While the joint stipulations demonstrated the parties' desire to restrict this Phase I proceeding to a resolution solely of the amount that the Canadian Claimants would receive for the four distribution years at issue, the true meaning—and in particular the application—of the parties' intentions did not become clear until much later in the proceeding. Indeed, even the parties themselves were uncertain as to the ramifications of their agreements. See, e.g. 10/28/09 Tr. at 1226 (Closing Argument) (the Further Joint Stipulation has “more complicated ramifications than we anticipated when we entered into it”). The Settling Parties often asserted throughout the course of the proceeding that Canadian Claimants should not receive anything other than what the CARP awarded them in the 1998-99 proceeding. This assertion is inaccurate because the CARP gave the Canadian Claimants one set of distribution percentages for 1998 and another for 1999 whereas the Settling Parties are now seeking an average of these percentages applied to each of the years 2000-2003. The Canadian Claimants, for their part, are seeking to use the data collected from CDC for the 2000-2003 years and apply it to the four-step distribution methodology utilized by the CARP, as described above. In their view, by using the 2000-2003 data, the Canadian Claimants are updating the 1998-99 CARP results.
What the CARP did in the 1998-99 proceeding with respect to the Canadian Claimants' award is the true focus of the parties in this proceeding. The Settling Parties challenge the CARP's use of a fee generation methodology as the means for determining the Canadian Claimants' award. See, 10/28/09 Tr. at 1170 (Closing Argument) (counsel for Settling Parties stating “I think that the whole purpose of this proceeding here was to get an answer, a clear guidance from the Judges here on an issue that has—has really troubled the Claimants, has plagued these proceeding from the start, and this is, what do we do with fee generation? That's what this proceeding is really focused on. Is fee generation a valid measure of relative marketplace value and one that the Judges should adopt?”). The Canadian Claimants, accepting and defending that fee generation is the proper methodology to determine their award, seek to demonstrate in this proceeding that as a result of “changed circumstances” (a term of art in the long history of cable distribution proceedings under 17 U.S.C. 111) the distribution percentages awarded them in the 1998-99 proceeding should be adjusted upward for the 2000-2003 period.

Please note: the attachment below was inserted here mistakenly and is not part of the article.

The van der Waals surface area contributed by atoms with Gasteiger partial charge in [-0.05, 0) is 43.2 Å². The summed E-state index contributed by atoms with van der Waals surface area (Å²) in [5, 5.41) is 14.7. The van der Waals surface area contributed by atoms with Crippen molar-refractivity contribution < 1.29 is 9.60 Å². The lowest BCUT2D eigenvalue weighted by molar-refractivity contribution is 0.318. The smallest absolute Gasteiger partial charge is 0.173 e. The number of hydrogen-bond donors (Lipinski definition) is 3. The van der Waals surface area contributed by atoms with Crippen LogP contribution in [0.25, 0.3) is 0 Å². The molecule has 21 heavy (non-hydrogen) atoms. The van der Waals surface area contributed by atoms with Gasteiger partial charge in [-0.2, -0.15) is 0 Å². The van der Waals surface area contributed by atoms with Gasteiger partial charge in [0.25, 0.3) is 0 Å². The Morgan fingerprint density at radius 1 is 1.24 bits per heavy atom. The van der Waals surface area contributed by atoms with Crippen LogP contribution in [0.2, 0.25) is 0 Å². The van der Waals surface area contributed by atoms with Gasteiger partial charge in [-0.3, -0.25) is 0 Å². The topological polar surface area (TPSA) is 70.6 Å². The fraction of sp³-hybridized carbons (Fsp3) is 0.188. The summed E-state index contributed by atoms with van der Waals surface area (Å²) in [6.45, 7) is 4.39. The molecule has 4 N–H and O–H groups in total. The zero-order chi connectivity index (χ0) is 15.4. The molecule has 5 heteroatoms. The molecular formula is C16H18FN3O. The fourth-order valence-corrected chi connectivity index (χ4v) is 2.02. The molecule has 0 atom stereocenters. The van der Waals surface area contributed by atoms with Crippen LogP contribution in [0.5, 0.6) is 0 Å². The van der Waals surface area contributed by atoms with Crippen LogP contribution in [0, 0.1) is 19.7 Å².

B. The 1998-99 CARP's Determination of the Canadian Claimants' Award
The Canadian Claimants requested a royalty distribution of approximately 2.25% of the Basic Fund and 0.2% of the 3.75% Fund for 1998, and approximately 2.50% of the Basic Fund and 0.4% of the 3.75% Fund for 1999. They relied principally on the fee generation approach to support these awards, along with citing changed circumstances to corroborate the substantial increase requested from the award they received in the 1990-92 distribution proceeding (also litigated before a CARP). The CARP described fee generation as “a valuation method that attempts to measure the amount of royalties actually generated by a particular claimant group.”
Report of the Copyright Arbitration Royalty Panel to the Librarian of Congress in Docket No. 2001-8 CARP CD 98-99 (hereinafter referred to as the “CARP Report”) at 60. The Canadian Claimants proposed using full-year data in accordance with a formula developed by CDC to identify the amount of fees generated by the carriage of distant Canadian signals by U.S. cable systems. The minimum fees  were excluded from the calculation and then, in accordance with historical practice, apportioned proportionally to the Basic Fund allocations for all claimants.